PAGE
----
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IN THE SUPREME COURT, STATE OF WYOMING 2019 WY 15 OCTOBER TERM, A.D. 2018 February 1, 2019 IN THE MATTER OF THE TERMINATION OF PARENTAL RIGHTS TO: KCS and MRH, minor children. CHASTITY LEANN GILLEN, f/k/a CHASTITY LEANN STRONG, Appellant (Respondent), S-18-0095 v. STATE OF WYOMING, DEPARTMENT OF FAMILY SERVICES, Appellee (Petitioner). Appeal from the District Court of Laramie County The Honorable Steven K. Sharpe, Judge Representing Appellant: Abigail E. Fournier, Steiner Law, LLC, Cheyenne, Wyoming; Donna D. Domonkos, Domonkos Law Office, LLC, Cheyenne, Wyoming. Argument by Ms. Domonkos. Representing Appellee: Peter K. Michael, Wyoming Attorney General; Misha Westby, Deputy Attorney General; Jill E. Kucera, Senior Assistant Attorney General; Shawnna M. Lamb, Senior Assistant Attorney General. Argument by Ms. Lamb. Representing Guardian Ad Litem: Dan S. Wilde, Deputy State Public Defender; Aaron S. Hockman, Chief Trial and Appellate Counsel, Wyoming Guardian ad Litem Program, A division of the Office of the State Public Defender, Cheyenne, Wyoming. Appearance by Mr. Hockman. Before DAVIS, C.J., and FOX, KAUTZ, BOOMGAARDEN, and GRAY, JJ. NOTICE: This opinion is subject to formal revision before publication in Pacific Reporter Third. Readers are requested to notify the Clerk of the Supreme Court, Supreme Court Building, Cheyenne, Wyoming 82002, of any typographical or other formal errors so that correction may be made before final publication in the permanent volume. BOOMGAARDEN, Justice. [¶1] Chastity Leann Gillen (Mother), appeals the district court’s order terminating her parental rights to her children, MRH and KCS. We affirm. ISSUE [¶2] Mother’s issues are consolidated as: Whether there was clear and convincing evidence to support the jury’s finding that Mother’s parental rights should be terminated. FACTS [¶3] The State filed a petition to terminate Mother’s parental rights on May 6, 2016. 1 A four-day jury trial began on October 17, 2017. At that time, MRH was five and a half years old and had been in foster care for 62 months. KCS was four and a half years old and had been in foster care for 55 months. The juvenile proceedings in this case–two neglect cases involving MRH and a neglect case involving KCS–began much earlier in MRH’s and KCS’s lives. [¶4] When MRH was born, concerns with Mother’s alcohol and cannabis use, as well as Mother’s and Father’s turbulent relationship, caused the Department of Family Services (DFS) to open an assessment case to monitor the family. DFS hoped to prevent any need to take MRH into protective custody. DFS’s early efforts proved unsuccessful when, after Cheyenne police responded to a welfare request and found MRH unattended in a house where Mother and several other adults were severely intoxicated, DFS took six-week-old MRH into temporary protective custody. Following a shelter care hearing, the court placed MRH in the State’s legal custody, but returned physical custody to Mother on the condition there be no alcohol or sex offenders in the home. MRH returned to foster care a few months later after Mother left MRH with a babysitter and went to Father’s house to consume alcohol. Shortly thereafter, the State dismissed this neglect action, and Mother regained custody of MRH. [¶5] DFS again took MRH into protective custody a few weeks later, when police responded to a call and found Mother near a Cheyenne park with a head injury, intoxicated, and alleging she had been attacked. She claimed someone stole MRH. Police found MRH The State petitioned to terminate the parental rights of both Mother and Richard Hernandez (Father), a registered sex offender. Father voluntarily relinquished his parental rights to both children. The order terminating Mother’s rights is the only order on appeal. 1 1 with a friend of Mother who had asked Mother to leave the baby with her out of concern Mother was too intoxicated to take care of the child. In addition to arresting Mother for filing a false police report, the State charged Mother with misdemeanor child endangerment. Mother pled guilty to the false report charge and ultimately admitted neglect in the second proceeding involving MRH. [¶6] The third neglect case involved KCS. Following her arrest and guilty plea for false reporting, Mother moved to Rock Springs for a job transfer and to distance herself from Father. Mother stayed in Rock Springs for seven months and gave birth to KCS, while MRH remained in foster care in Cheyenne. Mother returned to Cheyenne for a court date when KCS was two weeks old. Mother went to Father’s house, consumed a pint of liquor, and got into a dispute with Father. After Father kicked Mother and KCS out of the house, police found Mother intoxicated, carrying KCS in a snow storm with near zero temperatures. Authorities immediately took KCS, who needed to be treated at the hospital for low body temperature, into protective custody. Mother pled guilty to neglecting KCS and stipulated to KCS’s placement in foster care. [¶7] During the three juvenile proceedings, Mother was arrested and jailed several times, with each incident relating to substance use, domestic violence, or both. She moved around Cheyenne and lived in Rock Springs, North Carolina, and Illinois–where she resided at the time of trial. Mother had several different jobs and sporadic communication with DFS and her children’s caregivers, often losing contact for long periods of time. She failed to consistently visit her children or address her substance abuse and mental health issues. The children stayed with the same foster mother in Cheyenne until DFS placed them with Mother’s aunt in North Carolina, where they resided at the time of trial. While in North Carolina, both children were diagnosed with, and began continuing therapy for, multiple mental health and behavioral issues. [¶8] Throughout the juvenile proceedings, Mother’s case plan 2 focused on five areas: 1) visiting the children to encourage parent-child bonding; 2) treatment for alcohol and illegal substance abuse; 3) addressing mental health issues and past trauma; 4) maintaining employment and housing to support the children; and, 5) addressing Mother’s history of abusive relationships and domestic violence, particularly with Father. The juvenile court held two permanency hearings. In November 2014, the juvenile court acknowledged that DFS had provided reasonable reunification efforts and that Mother had largely not succeeded in achieving her case plan goals but ordered reunification efforts to continue for an additional six months. Following the second permanency hearing in December 2015, the court found that Mother had failed to make progress on her case plan and changed the For ease of reference, we refer in this opinion to a single case plan although DFS created or updated multiple case plans for Mother. Because the plans are so similar, it is unnecessary to distinguish between them here. 2 2 children’s permanency plan from reunification to adoption. Mother did not appeal the court’s second permanency order. [¶9] The State filed termination proceedings on May 6, 2016. The termination petition alleged three grounds: Wyo. Stat. Ann. § 14-2-309(a)(i), (iii), and (v) (LexisNexis 2017). However, the trial court ruled there was insufficient evidence to instruct the jury on Wyo. Stat. Ann. § 14-2-309(a)(i). Following trial, the jury found the State had proven by clear and convincing evidence the elements required to terminate Mother’s parental rights to both children under Wyo. Stat. Ann. § 14-2-309(a)(iii) and (v). The trial court accepted the jury’s verdict, finding that termination was in the children’s best interests, and entered an order terminating Mother’s parental rights. Mother timely appealed. STANDARD OF REVIEW [¶10] “Because associating with one’s family is a fundamental right, we apply strict scrutiny when we evaluate the sufficiency of the evidence supporting the termination of parental rights using the clear and convincing evidence standard.” LeBlanc v. State Dep’t of Family Servs., 2017 WY 107, ¶ 20, 401 P.3d 932, 935 (Wyo. 2017). “[W]e ask whether the evidence, when otherwise viewed in the light most favorable to the State–assuming its evidence to be true and disregarding all conflicting evidence–would persuade a reasonable trier of fact that it is highly probable that the statutory grounds stated for termination are true.” Id. (citation omitted). DISCUSSION [¶11] The jury found grounds to terminate Mother’s parental rights under both Wyo. Stat. Ann. § 14-2-309(a)(iii) 3 and (a)(v). Mother argues there was insufficient evidence to support terminating her rights under either subsection. Where, as here, “more than one statutory basis for termination is alleged . . . we need not consider all grounds if sufficient evidence supports one of them.” LeBlanc, ¶ 21, 401 P.3d at 935–36 (citations omitted); In re ASA, 2018 WY 5, ¶ 14, 408 P.3d 791, 794 (Wyo. 2018) (citing In re AE, 2009 WY 78, ¶ 12, 208 P.3d 1323, 1327 (Wyo. 2009)) (“On appellate review, it is not necessary to consider the sufficiency of the evidence under each statutory subsection. Sufficient clear and convincing evidence on any one basis is adequate to affirm the termination of parental rights.”). In Mother’s case, we consider only Wyo. Stat. Ann. § 14-2-309(a)(v), which requires clear and convincing evidence: “(1) that the children have been in foster care under the responsibility of the State for fifteen of the most recent twenty-two months; and (2) that Under Wyo. Stat. Ann. § 14-2-309(a)(iii), the parent-child relationship may be terminated upon clear and convincing evidence that, “The child has been abused or neglected by the parent and reasonable efforts by an authorized agency or mental health professional have been unsuccessful in rehabilitating the family or the family has refused rehabilitative treatment, and it is shown that the child’s health and safety would be seriously jeopardized by remaining with or returning to the parent[.]” 3 3 [the parent] is unfit to have custody and control of the children.” 4 In re AGS, 2014 WY 143, ¶ 20, 337 P.3d 470, 477 (Wyo. 2014) (citing Wyo. Stat. Ann. § 14-2-309(a)(v)). [¶12] Mother admits MRH had been in the State’s legal custody for 62 months and KCS had been in state custody for 55 months, at the time of trial. Mother argues, however, that DFS delayed Mother’s ability to accomplish her case plan goals and prolonged the children’s time in state custody. Whether the children have been in foster care for 15 of the most recent 22 months is a simple mathematical question, In re AGS, ¶ 21, 337 P.3d at 477, unrelated to the reasonableness of DFS’s efforts toward reunification. In re SJJ, 2005 WY 3, ¶ 32, 104 P.3d 74, 82-83 (Wyo. 2005) (holding that Wyo. Stat. Ann. § 14-2309(a)(v) does not require reasonable efforts to rehabilitate the family). The record contains clear and convincing evidence that MRH and KCS were in foster care under the responsibility of the State for more than 15 of the most recent 22 months. [¶13] We next consider whether the State proved by clear and convincing evidence that Mother is unfit to have custody and control of her children. “[F]itness includes the ability to meet the ongoing physical, mental, and emotional needs of the children.” LeBlanc, ¶ 22, 401 P.3d at 936 (citations omitted). Fitness also “relates to a parent’s ability to provide or maintain a ‘positive, nurturing parent-child relationship.’” Id. (quoting Matter of GP, 679 P.2d 976, 1005 (Wyo. 1984)). Factors we have considered when evaluating fitness include: 1) inability to assist with therapy and recovery of a child with significant mental health needs; 2) lack of contact with and expressed lack of desire to take custody of the child; 3) contribution to the child’s mental health or behavioral problems; 4) unstable living situation relating to employment or maintenance of a suitable home; 5) criminal record, particularly one primarily related to drug use, or a pattern of ongoing drug use; 6) failure to take responsibility for past conduct; 7) lack of emotional bond with the child; 8) failure to develop child-rearing skills; 9) convictions for crimes involving a potential for harming the child; 10) inability to monitor or make healthy nutritional choices or to provide a safe environment; 11) a history of surrounding herself and the children with unsafe individuals; and 12) the child has become upset by or resistant to visitation with the parent. Id. ¶ 23, 401 P.3d at 936 (citations omitted). We will determine whether Mother is fit to have custody and control of MRH and KCS within the context of this particular case. In re Mother’s counsel argued for the first time at oral argument that there was an error in the jury instructions on Wyo. Stat. Ann. § 14-2-309(a)(iii). Because the alleged error is unrelated to the instructions on Wyo. Stat. Ann. § 14-2-309(a)(v), we do not consider this issue or whether Mother timely raised it. 4 4 ASA, 2018 WY 5, ¶ 15, 408 P.3d 791, 794 (Wyo. 2018) (quoting AJJ v. State (In re KMJ), 2010 WY 142, ¶ 15, 242 P.3d 968, 971 (Wyo. 2010)). Her fitness or lack thereof “is to be measured at the time of the termination trial;” however, Mother’s past behavior is relevant to our fitness determination. LeBlanc, ¶ 23, 401 P.3d at 936 (citations omitted). [¶14] When viewed in the light most favorable to the State, the record provides ample, clear and convincing evidence to support the jury’s verdict that Mother was not fit to have custody and control of MRH and KCS. For example, testimony at trial established that both children were prone to violent outbursts, including incidents of choking, and required ongoing play therapy and other care to help them cope with and overcome those problems. Mother’s aunt testified that the children required consistency in their lives and they suffered screaming fits or other outbursts when they encountered surprises or deviations in their daily schedules. The children also required regular occupational therapy to help them with sensory deprivation issues, and KCS required speech therapy. Each child’s significant needs required the close and daily involvement of Mother’s aunt; yet, the record contains no evidence that Mother was aware of her children’s needs or able to provide the special care the children required. [¶15] In addition, multiple witnesses testified that Mother infrequently visited her children and there was little to no emotional bond between them by the time of trial. Mother cancelled or did not show up for many of the supervised visits scheduled in Cheyenne, and she did not establish sufficient stability to warrant unsupervised visits. Mother occasionally visited the children through phone or Skype calls, but those visits tapered off over time and Mother’s aunt testified the children were often upset following the calls. Mother’s last Skype call with the children occurred in March 2015. Mother did not have any approved in-person visits with the children after they moved to North Carolina. Mother testified that the last time she saw the children in person was in March 2014 when she moved to North Carolina unannounced and surprised her aunt and the children at their church. The unannounced visit caused MRH to have a panic attack and prompted the Wyoming juvenile court to enter a no contact order between Mother and the children. Mother did not appeal that order or seriously work to lift the order or reestablish visitation. Witnesses also testified that the children had stopped referring to their Mother and that reestablishing visits would be akin to reintroducing Mother to the children. [¶16] Regarding Mother’s employment and the stability of her living situation, Mother continued to have problems maintaining stable employment and housing that would allow her to care for MRH and KCS. Mother regularly moved while she was in Cheyenne, usually living with Father, friends, or in shelters. When she lived in Rock Springs, North Carolina, and Illinois, she usually stayed at other people’s homes or in shelters. Her transience and frequent criminal arrests for domestic violence and alcohol and drug-related violations prevented her from maintaining consistent employment and regularly paying her child support obligations. By the time of the trial, Mother had resided in Illinois for over two years and held a job at a grocery store for more than a year. However, she continued 5 to stay with her father at his home, despite her father’s history as an abuser. That Mother chose to live with her abusive father when she had other family members in Illinois further demonstrated that Mother had not addressed her problems with avoiding abusive relationships. Mother admitted at trial that her father’s house was not a safe environment for her children. [¶17] Mother’s inability to provide MRH and KCS a safe environment was also evidenced by her failure to maintain consistent sobriety, obtain mental health therapy or medication, or follow the recommendations of mental health providers. Mother was diagnosed with symptoms consistent with alcohol dependence and cannabis abuse, post-traumatic stress disorder, major depression, and impulse control disorder. She participated in various substance abuse treatment programs over the years and completed over six months of intensive residential treatment in Casper, Wyoming. Yet, Mother continued to abuse alcohol and other substances after treatment. Her continued substance abuse resulted in numerous criminal proceedings, including a driving under the influence charge in Illinois in 2016 and a substance-abuse related arrest in Illinois in 2017. At the time of trial, Mother was still completing a period of treatment required by an Illinois court and had not demonstrated consistent sobriety. She regularly attended counseling with her pastor, but he was not an Illinois-licensed mental health provider. CONCLUSION [¶18] Mother admitted that MRH and KCS were in foster care under the State’s responsibility for well over 15 of the most recent 22 months. The State presented clear and convincing evidence that, at the time of trial, Mother was not able to meet MRH’s or KCS’s physical, mental, or emotional needs. Through Mother’s own actions, she lost contact with her children and could not provide a positive, nurturing, or safe environment for them. We therefore conclude the State met its burden of proving Mother was unfit to have custody or control of the children and, having satisfied both elements of Wyo. Stat. Ann. § 14-2309(a)(v), we affirm the district court’s order terminating Mother’s parental rights. 6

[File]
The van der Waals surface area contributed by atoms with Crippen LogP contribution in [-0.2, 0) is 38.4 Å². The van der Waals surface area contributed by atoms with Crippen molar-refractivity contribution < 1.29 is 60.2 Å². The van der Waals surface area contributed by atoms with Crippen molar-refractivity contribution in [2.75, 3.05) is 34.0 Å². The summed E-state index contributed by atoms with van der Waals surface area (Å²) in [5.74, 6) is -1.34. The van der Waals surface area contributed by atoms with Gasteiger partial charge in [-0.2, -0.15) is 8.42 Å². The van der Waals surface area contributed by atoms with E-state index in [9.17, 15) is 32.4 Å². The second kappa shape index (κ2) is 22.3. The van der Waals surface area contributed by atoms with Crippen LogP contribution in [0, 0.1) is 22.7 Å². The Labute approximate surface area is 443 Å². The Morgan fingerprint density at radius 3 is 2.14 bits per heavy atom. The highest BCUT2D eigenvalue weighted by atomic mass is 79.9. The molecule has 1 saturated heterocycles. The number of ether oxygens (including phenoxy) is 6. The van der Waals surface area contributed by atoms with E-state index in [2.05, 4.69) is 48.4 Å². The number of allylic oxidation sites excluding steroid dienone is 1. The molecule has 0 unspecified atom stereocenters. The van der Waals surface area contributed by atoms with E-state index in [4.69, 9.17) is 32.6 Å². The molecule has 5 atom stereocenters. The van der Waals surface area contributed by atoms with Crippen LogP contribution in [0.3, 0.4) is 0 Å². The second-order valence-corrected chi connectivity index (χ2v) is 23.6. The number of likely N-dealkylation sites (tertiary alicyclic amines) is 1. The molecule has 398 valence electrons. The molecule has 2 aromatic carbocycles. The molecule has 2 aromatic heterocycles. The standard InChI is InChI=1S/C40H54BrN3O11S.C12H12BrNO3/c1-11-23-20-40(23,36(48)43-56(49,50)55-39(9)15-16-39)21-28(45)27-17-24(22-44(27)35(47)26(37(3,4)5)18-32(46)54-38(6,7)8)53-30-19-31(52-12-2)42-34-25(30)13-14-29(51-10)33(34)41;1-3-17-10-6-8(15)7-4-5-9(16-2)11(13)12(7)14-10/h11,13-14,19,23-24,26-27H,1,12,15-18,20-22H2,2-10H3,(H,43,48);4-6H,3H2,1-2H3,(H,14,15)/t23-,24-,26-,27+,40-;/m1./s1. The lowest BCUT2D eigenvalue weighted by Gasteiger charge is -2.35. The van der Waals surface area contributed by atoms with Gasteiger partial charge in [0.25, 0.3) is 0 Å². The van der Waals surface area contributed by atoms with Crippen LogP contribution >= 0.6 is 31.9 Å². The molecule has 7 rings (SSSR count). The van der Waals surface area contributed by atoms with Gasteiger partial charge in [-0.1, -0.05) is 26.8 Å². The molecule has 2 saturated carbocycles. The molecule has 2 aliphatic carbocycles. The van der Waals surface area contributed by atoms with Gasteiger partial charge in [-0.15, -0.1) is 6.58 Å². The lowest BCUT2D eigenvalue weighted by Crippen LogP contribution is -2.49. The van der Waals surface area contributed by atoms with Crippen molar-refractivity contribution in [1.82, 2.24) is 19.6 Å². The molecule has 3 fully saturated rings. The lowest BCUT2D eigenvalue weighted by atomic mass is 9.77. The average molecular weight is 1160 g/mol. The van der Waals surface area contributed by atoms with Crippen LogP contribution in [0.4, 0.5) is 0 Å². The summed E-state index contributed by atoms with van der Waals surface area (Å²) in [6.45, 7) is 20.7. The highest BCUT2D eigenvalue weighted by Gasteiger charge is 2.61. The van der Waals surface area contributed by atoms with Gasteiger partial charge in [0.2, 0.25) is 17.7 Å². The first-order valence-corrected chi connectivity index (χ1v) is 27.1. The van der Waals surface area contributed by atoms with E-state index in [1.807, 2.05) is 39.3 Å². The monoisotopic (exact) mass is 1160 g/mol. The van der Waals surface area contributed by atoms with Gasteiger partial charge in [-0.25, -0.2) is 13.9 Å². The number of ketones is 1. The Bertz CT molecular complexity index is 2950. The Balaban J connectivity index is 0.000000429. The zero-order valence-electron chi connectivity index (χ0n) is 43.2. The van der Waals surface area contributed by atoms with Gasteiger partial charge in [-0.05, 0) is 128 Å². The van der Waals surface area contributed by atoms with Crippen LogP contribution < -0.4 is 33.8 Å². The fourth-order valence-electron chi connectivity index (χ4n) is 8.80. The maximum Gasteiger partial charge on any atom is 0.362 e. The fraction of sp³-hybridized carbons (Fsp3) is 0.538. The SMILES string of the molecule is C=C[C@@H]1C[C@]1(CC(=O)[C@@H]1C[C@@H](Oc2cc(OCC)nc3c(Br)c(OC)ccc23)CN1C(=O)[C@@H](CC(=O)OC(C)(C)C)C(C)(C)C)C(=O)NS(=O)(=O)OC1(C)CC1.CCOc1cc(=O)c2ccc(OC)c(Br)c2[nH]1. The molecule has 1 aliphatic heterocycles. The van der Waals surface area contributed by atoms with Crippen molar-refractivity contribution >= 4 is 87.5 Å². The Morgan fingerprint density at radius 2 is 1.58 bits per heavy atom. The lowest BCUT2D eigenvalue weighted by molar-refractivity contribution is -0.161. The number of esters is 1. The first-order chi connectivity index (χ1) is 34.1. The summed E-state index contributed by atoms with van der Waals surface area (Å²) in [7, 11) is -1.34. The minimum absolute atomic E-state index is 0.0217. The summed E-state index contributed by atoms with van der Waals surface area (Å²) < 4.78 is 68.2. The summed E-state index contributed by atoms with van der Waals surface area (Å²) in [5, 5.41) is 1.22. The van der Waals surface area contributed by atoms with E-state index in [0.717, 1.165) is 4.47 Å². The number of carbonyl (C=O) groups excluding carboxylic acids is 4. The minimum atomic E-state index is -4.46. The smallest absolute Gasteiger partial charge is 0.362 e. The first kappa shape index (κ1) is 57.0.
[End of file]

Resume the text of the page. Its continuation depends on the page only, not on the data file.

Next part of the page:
Primary Holding

The Supreme Court affirmed the district court’s order terminating Mother’s parental rights to her two children, holding that there was clear and convincing evidence to support the jury’s finding that Mother’s parental rights should be terminated.